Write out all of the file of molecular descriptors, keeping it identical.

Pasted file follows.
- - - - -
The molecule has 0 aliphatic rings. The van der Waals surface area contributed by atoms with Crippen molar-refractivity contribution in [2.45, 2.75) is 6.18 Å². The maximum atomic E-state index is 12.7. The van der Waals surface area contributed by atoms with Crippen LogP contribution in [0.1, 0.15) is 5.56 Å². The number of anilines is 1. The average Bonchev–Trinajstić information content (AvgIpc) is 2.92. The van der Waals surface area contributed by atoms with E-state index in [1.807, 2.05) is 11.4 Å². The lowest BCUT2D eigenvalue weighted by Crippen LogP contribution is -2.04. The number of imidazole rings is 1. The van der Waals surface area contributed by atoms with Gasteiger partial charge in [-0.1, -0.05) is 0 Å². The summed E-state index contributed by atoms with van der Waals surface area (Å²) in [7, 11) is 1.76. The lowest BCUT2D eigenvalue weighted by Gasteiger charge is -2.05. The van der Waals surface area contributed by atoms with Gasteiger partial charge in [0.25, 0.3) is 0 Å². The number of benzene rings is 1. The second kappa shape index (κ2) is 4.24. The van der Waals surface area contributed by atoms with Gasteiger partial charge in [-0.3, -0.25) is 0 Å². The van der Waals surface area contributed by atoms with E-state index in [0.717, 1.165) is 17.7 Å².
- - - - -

The molecule has 0 aliphatic rings. The van der Waals surface area contributed by atoms with Crippen molar-refractivity contribution in [2.45, 2.75) is 6.18 Å². The maximum atomic E-state index is 12.7. The van der Waals surface area contributed by atoms with Crippen LogP contribution in [0.1, 0.15) is 5.56 Å². The number of anilines is 1. The average Bonchev–Trinajstić information content (AvgIpc) is 2.92. The van der Waals surface area contributed by atoms with E-state index in [1.807, 2.05) is 11.4 Å². The lowest BCUT2D eigenvalue weighted by Crippen LogP contribution is -2.04. The number of imidazole rings is 1. The van der Waals surface area contributed by atoms with Gasteiger partial charge in [-0.1, -0.05) is 0 Å². The summed E-state index contributed by atoms with van der Waals surface area (Å²) in [7, 11) is 1.76. The lowest BCUT2D eigenvalue weighted by Gasteiger charge is -2.05. The van der Waals surface area contributed by atoms with Gasteiger partial charge in [0.25, 0.3) is 0 Å². The number of benzene rings is 1. The second kappa shape index (κ2) is 4.24. The van der Waals surface area contributed by atoms with Gasteiger partial charge in [-0.3, -0.25) is 0 Å². The van der Waals surface area contributed by atoms with E-state index in [0.717, 1.165) is 17.7 Å².